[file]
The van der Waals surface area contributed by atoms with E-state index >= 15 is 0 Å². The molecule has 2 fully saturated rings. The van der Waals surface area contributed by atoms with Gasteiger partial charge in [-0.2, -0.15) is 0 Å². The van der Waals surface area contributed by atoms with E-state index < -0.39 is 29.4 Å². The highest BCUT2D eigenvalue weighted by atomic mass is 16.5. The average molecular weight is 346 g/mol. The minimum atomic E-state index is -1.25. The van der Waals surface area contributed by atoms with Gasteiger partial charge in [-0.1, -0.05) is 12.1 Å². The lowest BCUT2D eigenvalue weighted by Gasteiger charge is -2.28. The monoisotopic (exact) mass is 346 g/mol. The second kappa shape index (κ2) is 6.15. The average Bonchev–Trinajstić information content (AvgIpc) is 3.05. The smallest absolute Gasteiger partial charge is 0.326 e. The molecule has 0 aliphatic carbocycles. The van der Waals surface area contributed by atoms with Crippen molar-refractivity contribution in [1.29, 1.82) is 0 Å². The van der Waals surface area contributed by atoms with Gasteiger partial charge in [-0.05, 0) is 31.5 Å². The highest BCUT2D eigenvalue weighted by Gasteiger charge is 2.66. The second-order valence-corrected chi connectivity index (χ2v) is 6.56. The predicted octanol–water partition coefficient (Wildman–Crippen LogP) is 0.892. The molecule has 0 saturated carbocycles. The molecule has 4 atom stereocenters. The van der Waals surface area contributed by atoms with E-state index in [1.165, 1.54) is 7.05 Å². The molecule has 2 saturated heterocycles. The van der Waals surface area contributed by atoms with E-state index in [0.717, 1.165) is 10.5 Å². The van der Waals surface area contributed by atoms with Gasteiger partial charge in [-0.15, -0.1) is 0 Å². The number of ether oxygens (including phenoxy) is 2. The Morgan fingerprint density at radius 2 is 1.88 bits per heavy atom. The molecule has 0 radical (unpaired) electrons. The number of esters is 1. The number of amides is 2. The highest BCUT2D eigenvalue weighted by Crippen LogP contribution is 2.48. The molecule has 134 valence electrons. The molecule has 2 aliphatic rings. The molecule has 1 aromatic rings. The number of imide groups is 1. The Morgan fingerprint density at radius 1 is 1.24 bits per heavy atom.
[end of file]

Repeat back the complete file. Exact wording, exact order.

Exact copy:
The van der Waals surface area contributed by atoms with E-state index >= 15 is 0 Å². The molecule has 2 fully saturated rings. The van der Waals surface area contributed by atoms with Gasteiger partial charge in [-0.2, -0.15) is 0 Å². The van der Waals surface area contributed by atoms with E-state index < -0.39 is 29.4 Å². The highest BCUT2D eigenvalue weighted by atomic mass is 16.5. The average molecular weight is 346 g/mol. The minimum atomic E-state index is -1.25. The van der Waals surface area contributed by atoms with Gasteiger partial charge in [-0.1, -0.05) is 12.1 Å². The lowest BCUT2D eigenvalue weighted by Gasteiger charge is -2.28. The monoisotopic (exact) mass is 346 g/mol. The second kappa shape index (κ2) is 6.15. The average Bonchev–Trinajstić information content (AvgIpc) is 3.05. The smallest absolute Gasteiger partial charge is 0.326 e. The molecule has 0 aliphatic carbocycles. The van der Waals surface area contributed by atoms with Crippen molar-refractivity contribution in [1.29, 1.82) is 0 Å². The van der Waals surface area contributed by atoms with Gasteiger partial charge in [-0.05, 0) is 31.5 Å². The highest BCUT2D eigenvalue weighted by Gasteiger charge is 2.66. The second-order valence-corrected chi connectivity index (χ2v) is 6.56. The predicted octanol–water partition coefficient (Wildman–Crippen LogP) is 0.892. The molecule has 0 saturated carbocycles. The molecule has 4 atom stereocenters. The van der Waals surface area contributed by atoms with E-state index in [1.165, 1.54) is 7.05 Å². The molecule has 2 saturated heterocycles. The van der Waals surface area contributed by atoms with E-state index in [0.717, 1.165) is 10.5 Å². The van der Waals surface area contributed by atoms with Gasteiger partial charge in [-0.15, -0.1) is 0 Å². The number of ether oxygens (including phenoxy) is 2. The Morgan fingerprint density at radius 2 is 1.88 bits per heavy atom. The molecule has 0 radical (unpaired) electrons. The number of esters is 1. The number of amides is 2. The highest BCUT2D eigenvalue weighted by Crippen LogP contribution is 2.48. The molecule has 134 valence electrons. The molecule has 2 aliphatic rings. The molecule has 1 aromatic rings. The number of imide groups is 1. The Morgan fingerprint density at radius 1 is 1.24 bits per heavy atom.